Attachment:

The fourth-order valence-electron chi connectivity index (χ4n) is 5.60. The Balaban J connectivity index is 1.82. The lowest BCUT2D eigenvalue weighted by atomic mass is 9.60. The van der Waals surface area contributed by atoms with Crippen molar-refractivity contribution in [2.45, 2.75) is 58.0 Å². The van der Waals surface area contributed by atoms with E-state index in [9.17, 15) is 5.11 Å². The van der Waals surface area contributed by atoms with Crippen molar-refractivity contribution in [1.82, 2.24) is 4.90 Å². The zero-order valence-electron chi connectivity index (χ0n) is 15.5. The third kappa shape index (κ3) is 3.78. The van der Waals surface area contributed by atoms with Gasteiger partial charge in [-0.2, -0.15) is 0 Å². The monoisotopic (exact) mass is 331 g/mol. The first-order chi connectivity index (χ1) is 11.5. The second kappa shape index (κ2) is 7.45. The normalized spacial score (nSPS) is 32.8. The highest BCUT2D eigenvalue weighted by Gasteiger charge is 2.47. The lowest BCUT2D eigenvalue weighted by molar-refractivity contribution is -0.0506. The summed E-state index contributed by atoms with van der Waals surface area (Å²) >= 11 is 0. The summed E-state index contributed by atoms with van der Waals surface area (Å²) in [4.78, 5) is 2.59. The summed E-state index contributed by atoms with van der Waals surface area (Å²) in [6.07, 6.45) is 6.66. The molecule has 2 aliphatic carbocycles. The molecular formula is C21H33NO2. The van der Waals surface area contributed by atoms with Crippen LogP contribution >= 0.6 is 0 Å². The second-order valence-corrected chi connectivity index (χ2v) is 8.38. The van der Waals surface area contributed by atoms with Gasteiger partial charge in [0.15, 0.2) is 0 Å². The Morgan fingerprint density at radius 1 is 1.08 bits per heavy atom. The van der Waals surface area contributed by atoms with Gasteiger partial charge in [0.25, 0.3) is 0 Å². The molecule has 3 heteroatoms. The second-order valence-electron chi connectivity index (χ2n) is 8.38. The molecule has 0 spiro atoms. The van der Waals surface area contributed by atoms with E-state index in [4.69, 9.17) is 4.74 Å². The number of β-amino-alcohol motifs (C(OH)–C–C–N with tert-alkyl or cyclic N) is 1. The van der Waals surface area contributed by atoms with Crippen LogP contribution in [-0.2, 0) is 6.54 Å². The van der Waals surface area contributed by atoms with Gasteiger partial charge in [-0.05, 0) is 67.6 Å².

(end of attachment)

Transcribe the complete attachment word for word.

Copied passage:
The fourth-order valence-electron chi connectivity index (χ4n) is 5.60. The Balaban J connectivity index is 1.82. The lowest BCUT2D eigenvalue weighted by atomic mass is 9.60. The van der Waals surface area contributed by atoms with Crippen molar-refractivity contribution in [2.45, 2.75) is 58.0 Å². The van der Waals surface area contributed by atoms with E-state index in [9.17, 15) is 5.11 Å². The van der Waals surface area contributed by atoms with Crippen molar-refractivity contribution in [1.82, 2.24) is 4.90 Å². The zero-order valence-electron chi connectivity index (χ0n) is 15.5. The third kappa shape index (κ3) is 3.78. The van der Waals surface area contributed by atoms with Gasteiger partial charge in [-0.2, -0.15) is 0 Å². The monoisotopic (exact) mass is 331 g/mol. The first-order chi connectivity index (χ1) is 11.5. The second kappa shape index (κ2) is 7.45. The normalized spacial score (nSPS) is 32.8. The highest BCUT2D eigenvalue weighted by Gasteiger charge is 2.47. The lowest BCUT2D eigenvalue weighted by molar-refractivity contribution is -0.0506. The summed E-state index contributed by atoms with van der Waals surface area (Å²) >= 11 is 0. The summed E-state index contributed by atoms with van der Waals surface area (Å²) in [4.78, 5) is 2.59. The summed E-state index contributed by atoms with van der Waals surface area (Å²) in [6.07, 6.45) is 6.66. The molecule has 2 aliphatic carbocycles. The molecular formula is C21H33NO2. The van der Waals surface area contributed by atoms with Crippen LogP contribution >= 0.6 is 0 Å². The second-order valence-corrected chi connectivity index (χ2v) is 8.38. The van der Waals surface area contributed by atoms with Gasteiger partial charge in [0.15, 0.2) is 0 Å². The Morgan fingerprint density at radius 1 is 1.08 bits per heavy atom. The van der Waals surface area contributed by atoms with Gasteiger partial charge in [0.25, 0.3) is 0 Å². The molecule has 3 heteroatoms. The second-order valence-electron chi connectivity index (χ2n) is 8.38. The molecule has 0 spiro atoms. The van der Waals surface area contributed by atoms with E-state index in [4.69, 9.17) is 4.74 Å². The number of β-amino-alcohol motifs (C(OH)–C–C–N with tert-alkyl or cyclic N) is 1. The van der Waals surface area contributed by atoms with Crippen LogP contribution in [-0.2, 0) is 6.54 Å². The van der Waals surface area contributed by atoms with Gasteiger partial charge in [-0.05, 0) is 67.6 Å².